First, the ministry responsible for Japan’s energy systems, METI, warned of critical power shortages and blackout risk during this summer and winter. Then, it dialed down the alarm and proclaimed the system was fine – at least for this summer.
The conflicting messaging that started in May has since continued with METI’s reassurances, soon followed by mandates for electricity retailers to be on guard and for power generators to make sure their fuel stocks are ample.
As Tokyo prepares to host the Olympic and Paralympic Games starting later this month – an event advertised as 100% powered by renewable energy – the country cannot afford to lose face and let the capital’s power shortage spill into the open.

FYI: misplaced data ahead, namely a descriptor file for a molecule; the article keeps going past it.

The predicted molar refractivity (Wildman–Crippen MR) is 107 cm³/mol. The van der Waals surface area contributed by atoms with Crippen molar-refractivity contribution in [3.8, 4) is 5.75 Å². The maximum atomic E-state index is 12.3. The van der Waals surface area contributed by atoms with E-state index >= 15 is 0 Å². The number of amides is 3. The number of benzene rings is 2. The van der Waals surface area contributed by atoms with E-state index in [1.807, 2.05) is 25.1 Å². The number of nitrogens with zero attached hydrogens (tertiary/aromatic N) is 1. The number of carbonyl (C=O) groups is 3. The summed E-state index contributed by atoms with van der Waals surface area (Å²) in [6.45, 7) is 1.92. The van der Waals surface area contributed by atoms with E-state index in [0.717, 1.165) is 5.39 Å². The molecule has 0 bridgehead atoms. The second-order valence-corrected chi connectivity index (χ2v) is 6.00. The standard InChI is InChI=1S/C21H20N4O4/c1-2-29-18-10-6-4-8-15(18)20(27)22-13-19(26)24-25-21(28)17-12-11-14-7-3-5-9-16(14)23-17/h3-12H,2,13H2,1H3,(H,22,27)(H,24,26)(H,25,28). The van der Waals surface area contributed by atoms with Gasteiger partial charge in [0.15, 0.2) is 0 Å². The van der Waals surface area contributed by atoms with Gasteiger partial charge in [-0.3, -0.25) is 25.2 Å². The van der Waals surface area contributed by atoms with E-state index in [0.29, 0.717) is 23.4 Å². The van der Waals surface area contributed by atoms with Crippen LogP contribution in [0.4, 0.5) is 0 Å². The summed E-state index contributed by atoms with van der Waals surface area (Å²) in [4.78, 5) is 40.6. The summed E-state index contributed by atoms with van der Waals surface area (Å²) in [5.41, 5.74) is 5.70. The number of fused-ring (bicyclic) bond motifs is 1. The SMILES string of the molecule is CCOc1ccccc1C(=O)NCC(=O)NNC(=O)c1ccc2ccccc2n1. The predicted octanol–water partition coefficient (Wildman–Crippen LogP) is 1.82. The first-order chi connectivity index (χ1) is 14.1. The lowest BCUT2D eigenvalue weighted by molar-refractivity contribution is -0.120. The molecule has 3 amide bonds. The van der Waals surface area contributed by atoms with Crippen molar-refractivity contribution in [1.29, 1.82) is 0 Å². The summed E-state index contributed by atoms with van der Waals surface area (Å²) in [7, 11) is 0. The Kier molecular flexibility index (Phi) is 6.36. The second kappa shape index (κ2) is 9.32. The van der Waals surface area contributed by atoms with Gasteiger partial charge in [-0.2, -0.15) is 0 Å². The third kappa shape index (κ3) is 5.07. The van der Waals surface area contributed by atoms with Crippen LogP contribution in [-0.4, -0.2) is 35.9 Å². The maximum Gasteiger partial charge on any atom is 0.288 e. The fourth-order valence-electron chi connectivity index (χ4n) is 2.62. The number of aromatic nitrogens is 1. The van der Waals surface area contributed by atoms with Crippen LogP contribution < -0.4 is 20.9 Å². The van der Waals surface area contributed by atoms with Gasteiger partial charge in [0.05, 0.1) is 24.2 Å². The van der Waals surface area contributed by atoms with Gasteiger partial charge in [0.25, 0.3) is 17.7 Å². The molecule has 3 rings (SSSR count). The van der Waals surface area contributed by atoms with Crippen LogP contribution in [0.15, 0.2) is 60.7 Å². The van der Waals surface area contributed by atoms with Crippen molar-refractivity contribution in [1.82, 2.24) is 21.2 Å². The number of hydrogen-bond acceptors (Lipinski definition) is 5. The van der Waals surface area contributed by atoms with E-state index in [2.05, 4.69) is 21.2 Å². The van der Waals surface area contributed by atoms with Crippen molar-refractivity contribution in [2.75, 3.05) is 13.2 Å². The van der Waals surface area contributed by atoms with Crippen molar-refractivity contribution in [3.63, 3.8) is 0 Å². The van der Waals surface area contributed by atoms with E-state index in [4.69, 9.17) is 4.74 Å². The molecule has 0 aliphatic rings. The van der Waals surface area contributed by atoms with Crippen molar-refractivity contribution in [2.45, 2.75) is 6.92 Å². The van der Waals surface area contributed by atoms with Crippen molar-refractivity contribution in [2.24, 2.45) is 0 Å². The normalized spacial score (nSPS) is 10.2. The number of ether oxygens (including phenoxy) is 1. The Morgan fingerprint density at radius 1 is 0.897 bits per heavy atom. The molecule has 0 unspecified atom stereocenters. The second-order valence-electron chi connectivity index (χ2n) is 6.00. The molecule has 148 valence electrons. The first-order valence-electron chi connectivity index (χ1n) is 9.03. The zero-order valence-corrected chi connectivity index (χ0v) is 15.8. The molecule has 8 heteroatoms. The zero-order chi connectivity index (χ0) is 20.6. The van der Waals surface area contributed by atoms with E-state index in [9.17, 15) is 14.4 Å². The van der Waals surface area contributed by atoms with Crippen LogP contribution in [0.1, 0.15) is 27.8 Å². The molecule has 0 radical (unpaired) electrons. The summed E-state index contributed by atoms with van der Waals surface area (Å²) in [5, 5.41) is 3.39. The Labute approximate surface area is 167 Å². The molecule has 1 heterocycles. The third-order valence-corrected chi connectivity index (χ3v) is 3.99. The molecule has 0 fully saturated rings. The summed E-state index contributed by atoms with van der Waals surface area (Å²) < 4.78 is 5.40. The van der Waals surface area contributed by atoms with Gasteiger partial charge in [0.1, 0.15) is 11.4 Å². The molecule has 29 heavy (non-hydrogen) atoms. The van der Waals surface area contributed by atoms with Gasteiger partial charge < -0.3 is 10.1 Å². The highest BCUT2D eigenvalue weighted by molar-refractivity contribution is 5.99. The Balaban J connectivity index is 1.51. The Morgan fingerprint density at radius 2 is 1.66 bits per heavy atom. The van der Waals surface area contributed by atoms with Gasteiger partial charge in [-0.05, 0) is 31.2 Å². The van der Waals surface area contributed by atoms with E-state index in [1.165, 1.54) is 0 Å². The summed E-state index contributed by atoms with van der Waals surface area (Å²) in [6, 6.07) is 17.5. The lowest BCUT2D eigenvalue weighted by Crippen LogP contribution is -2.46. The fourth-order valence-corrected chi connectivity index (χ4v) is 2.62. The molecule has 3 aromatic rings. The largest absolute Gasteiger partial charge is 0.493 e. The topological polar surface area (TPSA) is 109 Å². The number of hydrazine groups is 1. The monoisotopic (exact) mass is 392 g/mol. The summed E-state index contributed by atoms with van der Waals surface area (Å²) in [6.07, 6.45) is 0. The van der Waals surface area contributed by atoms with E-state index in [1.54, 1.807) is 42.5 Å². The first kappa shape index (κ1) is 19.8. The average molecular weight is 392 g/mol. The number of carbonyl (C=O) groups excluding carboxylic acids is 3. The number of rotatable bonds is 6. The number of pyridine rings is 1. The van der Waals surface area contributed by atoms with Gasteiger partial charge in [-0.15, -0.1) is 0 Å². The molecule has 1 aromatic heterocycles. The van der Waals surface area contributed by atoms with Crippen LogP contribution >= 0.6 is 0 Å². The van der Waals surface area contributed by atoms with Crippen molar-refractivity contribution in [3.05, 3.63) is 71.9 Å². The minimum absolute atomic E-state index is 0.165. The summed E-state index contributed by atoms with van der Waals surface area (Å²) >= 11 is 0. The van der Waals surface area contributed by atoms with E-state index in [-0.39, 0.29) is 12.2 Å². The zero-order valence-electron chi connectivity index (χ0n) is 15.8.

However, the short-term measures that Japan is taking to ensure stability in July and August could come back to bite. The initial panic over summer demand peaks may have been premature, but the reality will be only too visible come the winter months.
Good cop, bad cop
In mid-May, METI minister Kajiyama said the power supply-demand balance was “at its worst for several years.” He claimed METI would strongly push consumers to conserve electricity and announce power saving targets. If demand rose to critical levels, the government would sound the alarm.
About 10 days later, and Kajiyama’s words were washed over with a much rosier report from the ministry. …